You’re not buying a car

NegotiationsWe all know someone like him, or her.

The one who lives by the guiding principle that you should never pay the asking price for anything.  That “everything’s negotiable” and the seller will always accept less … eventually.

While this trait might be useful in a car dealership or jewelry store, in the real estate market it can sometimes be counterproductive and actually cost you money – a lot of money.

Here’s what I mean.  In just about every other marketplace, the asking price, or sales price, is either the beginning or the end of negotiations.  You go to the mall, you see something you like, you pay the sticker price, its yours.   There is no negotiating.  For people selling on Craigslist, the asking price is just the beginning of negotiations.  You might get it for less, if no one else offers more.

In real estate however, the listed price is essentially meaningless.  All that matters is the market value.

If the home is listed over market value, there will likely be no offers until the price comes down, so there is room for negotiation.  But if the home is priced at or below market value, there will be multiple offers (at full price), and the seller will not agree to less in almost every circumstance.

The problem is that far too many homebuyers – and investors – get hung up on the listing price.  Even if the home is listed below market value, they still want to come in low with their offer, believing that the listed price is the start of negotiations.  Instead, it’s the end.  The offer is rejected outright, and the home is sold to someone else.

If you buy a home that is listed below market value, you make money, you gain equity right away, even if you pay more than asking price.  By ignoring the market value and focusing on the listing price, putting in a low-ball offer, you just cost yourself money.  Worse, if you insist on only offering less than the listing price, the only homes you might be able to get will be homes that are listed over market value.  In other words, you might be able to get sellers that are over-pricing their home to come down closer to market value, but you’ll hardly ever get one for well below.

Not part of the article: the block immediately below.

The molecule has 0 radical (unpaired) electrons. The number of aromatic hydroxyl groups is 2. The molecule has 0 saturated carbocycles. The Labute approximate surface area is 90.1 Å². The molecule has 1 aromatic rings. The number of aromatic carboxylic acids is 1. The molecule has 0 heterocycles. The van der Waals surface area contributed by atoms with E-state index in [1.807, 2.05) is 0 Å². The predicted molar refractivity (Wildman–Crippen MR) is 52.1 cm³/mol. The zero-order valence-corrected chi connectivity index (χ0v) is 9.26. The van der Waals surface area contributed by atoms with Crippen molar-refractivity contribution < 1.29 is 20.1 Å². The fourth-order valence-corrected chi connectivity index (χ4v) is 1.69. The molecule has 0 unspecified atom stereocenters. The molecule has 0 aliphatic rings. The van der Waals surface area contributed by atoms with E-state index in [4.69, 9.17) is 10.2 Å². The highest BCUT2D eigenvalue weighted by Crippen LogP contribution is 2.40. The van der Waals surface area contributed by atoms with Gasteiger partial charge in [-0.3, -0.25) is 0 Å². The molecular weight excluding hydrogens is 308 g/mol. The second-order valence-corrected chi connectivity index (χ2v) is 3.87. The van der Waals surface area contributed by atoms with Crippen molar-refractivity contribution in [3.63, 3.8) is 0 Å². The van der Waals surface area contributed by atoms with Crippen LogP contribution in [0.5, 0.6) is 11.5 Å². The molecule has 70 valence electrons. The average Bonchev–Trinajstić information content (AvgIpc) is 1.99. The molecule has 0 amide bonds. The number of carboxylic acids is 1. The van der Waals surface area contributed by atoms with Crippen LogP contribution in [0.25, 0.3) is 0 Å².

So when buying a house, always remember: It’s doesn’t matter what its listed for, only what its worth.

And if you want to know what your home is worth, click here.

Making home buying easy for first-time buyers

I was meeting with a new first time home buying couple and that had a lot of questions which I was glad to answer. They were very concerned with the process and how long it took and all they needed to know.

First I told them I appreciated to concern and the thirst for knowledge. A major part of my job is to help educate the home buyer or home seller.

But I also want to stress that this process should not be that difficult for the client. There will be some trials, but if your agent representing you is doing there job your difficulties should be minimal.

Our tag line is customer service is our purpose. What that means is we want to provide you with a customer service experience that leaves you doing minimum work. We want to provide a concierge level of experience where we take care of everything possible so there is little stress and concerns for you.

Buying a home and thinking of investing that much money is stressful enough. The actual transaction itself should not add to that stress level.

So if you are looking for someone to make your home buying experience easier please email me or call us at 480-389-5319.

In search of the smokin’ deal

East Valley Team member Kristin LaVanway talks about how East Valley buyers need to be realistic on their offers.

We get a lot of off-the-wall questions about Phoenix real estate…like this one. Buyers are still surprised when sellers don’t kneel down in gratitude when an offer – especially a CASH offer – is made. Buyers are not calling the shots in this market. Good homes are selling and selling fast – often at or even above the asking price.

East Valley short sale basic training

East Valley Team member Kristin LaVanway talks about how East Valley short sale buyers need to be more serious in their offers.

The East Valley Team is taking a stand. When a buyer submits an offer on a short sale – it is hazardous to everyone’s health (financially speaking) if they do not intent to execute that contract fully.

Gone are the days of putting lots of short sale offers in to see what sticks, Banks are digging and making the process much harder so the message from the East Valley Team is this: You better be serious if you put an offer in on one of our short sale listings.